A California man was arrested in North Carolina last week after law enforcement found over 30 pounds of marijuana hidden in self-storage units across the state. Takaaki Ishibashi was arrested on January 16th and is being held on $2 million bond.
The ordeal began on January 13th, when agents from the Homeland Security Investigations Task Force intercepted a package en route to a storage unit in Mooresville, North Carolina. The package was addressed to a Nathan Yong, of Dallas, with a return address of Long Beach, California. It contained approximately seven pounds of marijuana sealed inside metal cans. The mailing information was found to be incorrect, and investigators were unable to identify a suspect from the information. An additional 3.5 pounds of marijuana were seized from the storage unit that was the package’s destination.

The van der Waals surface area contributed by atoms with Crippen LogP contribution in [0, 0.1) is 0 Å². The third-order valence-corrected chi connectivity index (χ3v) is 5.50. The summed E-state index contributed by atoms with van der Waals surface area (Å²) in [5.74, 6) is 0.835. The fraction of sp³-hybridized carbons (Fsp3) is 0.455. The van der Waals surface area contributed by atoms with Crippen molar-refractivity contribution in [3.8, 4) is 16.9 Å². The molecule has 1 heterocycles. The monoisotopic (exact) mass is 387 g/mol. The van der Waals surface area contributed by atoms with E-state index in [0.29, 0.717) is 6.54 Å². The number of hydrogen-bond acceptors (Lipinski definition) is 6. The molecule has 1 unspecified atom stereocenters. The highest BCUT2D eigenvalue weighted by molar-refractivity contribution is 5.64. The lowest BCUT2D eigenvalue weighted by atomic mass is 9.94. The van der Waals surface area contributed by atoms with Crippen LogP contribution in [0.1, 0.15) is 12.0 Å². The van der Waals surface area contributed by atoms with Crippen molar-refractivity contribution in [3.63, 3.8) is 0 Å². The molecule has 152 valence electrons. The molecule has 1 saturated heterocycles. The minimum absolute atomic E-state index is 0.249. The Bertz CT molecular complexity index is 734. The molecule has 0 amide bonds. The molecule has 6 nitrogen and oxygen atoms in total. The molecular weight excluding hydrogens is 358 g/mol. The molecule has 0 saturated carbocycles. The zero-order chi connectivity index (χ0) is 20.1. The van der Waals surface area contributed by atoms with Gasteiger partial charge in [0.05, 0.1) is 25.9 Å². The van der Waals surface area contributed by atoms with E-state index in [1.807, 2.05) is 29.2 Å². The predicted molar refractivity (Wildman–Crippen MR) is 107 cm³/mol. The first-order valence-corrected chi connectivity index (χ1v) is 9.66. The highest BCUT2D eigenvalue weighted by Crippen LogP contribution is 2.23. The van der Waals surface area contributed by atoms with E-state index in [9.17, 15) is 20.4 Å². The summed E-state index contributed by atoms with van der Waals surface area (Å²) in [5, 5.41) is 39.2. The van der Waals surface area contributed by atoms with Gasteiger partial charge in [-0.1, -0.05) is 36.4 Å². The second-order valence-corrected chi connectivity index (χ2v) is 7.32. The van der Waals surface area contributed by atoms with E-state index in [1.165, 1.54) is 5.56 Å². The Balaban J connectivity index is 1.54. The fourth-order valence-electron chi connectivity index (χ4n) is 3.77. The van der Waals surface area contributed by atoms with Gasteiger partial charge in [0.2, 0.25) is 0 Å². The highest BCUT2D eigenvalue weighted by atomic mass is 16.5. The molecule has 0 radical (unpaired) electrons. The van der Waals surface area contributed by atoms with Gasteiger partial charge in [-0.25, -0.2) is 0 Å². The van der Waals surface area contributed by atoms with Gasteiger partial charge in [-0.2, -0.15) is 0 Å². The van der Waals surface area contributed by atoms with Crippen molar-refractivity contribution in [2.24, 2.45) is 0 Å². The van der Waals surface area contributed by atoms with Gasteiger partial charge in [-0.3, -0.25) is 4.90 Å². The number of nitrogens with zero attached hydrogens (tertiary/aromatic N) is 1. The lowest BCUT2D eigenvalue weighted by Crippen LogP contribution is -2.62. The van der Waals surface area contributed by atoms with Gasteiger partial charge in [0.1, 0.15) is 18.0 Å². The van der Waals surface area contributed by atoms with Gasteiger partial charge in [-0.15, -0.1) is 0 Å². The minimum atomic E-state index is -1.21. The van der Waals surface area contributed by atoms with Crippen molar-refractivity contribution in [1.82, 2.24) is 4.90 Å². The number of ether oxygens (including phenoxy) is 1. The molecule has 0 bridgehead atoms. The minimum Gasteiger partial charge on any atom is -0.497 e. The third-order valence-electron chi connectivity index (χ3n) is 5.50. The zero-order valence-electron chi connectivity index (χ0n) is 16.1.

The next day, another package bearing the same mailing information was intercepted on its way to the same storage unit. The second package contained eight pounds of marijuana. On January 16th, investigators received a tip that “Nathan Yong” was at the Mooresville storage unit. Police followed “Yong” to a second self storage unit in Concord. Once he left, police initiated a traffic stop, where “Yong” was identified as Takaaki Ishibashi and arrested.
From additional storage unit keys found in Ishibashi’s vehicle, investigators were able to obtain search warrants for self storage units in Concord, Cornelius, Huntersville, Pineville, and Kannapolis. Drug paraphernalia and an additional 31 pounds of marijuana were recovered from those units. Ishibashi will be charged with trafficking marijuana and conspiracy to traffic marijuana pending the conclusion of the investigation.
Self storage is a growing industry, especially in the United States. Of the 58,000 storage facilities located worldwide in 2009, just 12,000 were located outside the United States. While storing drugs is both illegal in the U.S. and against the policy of most self-storage facilities, it is not uncommon. In fact, police departments often take drug-sniffing dogs to self-storage facilities for training.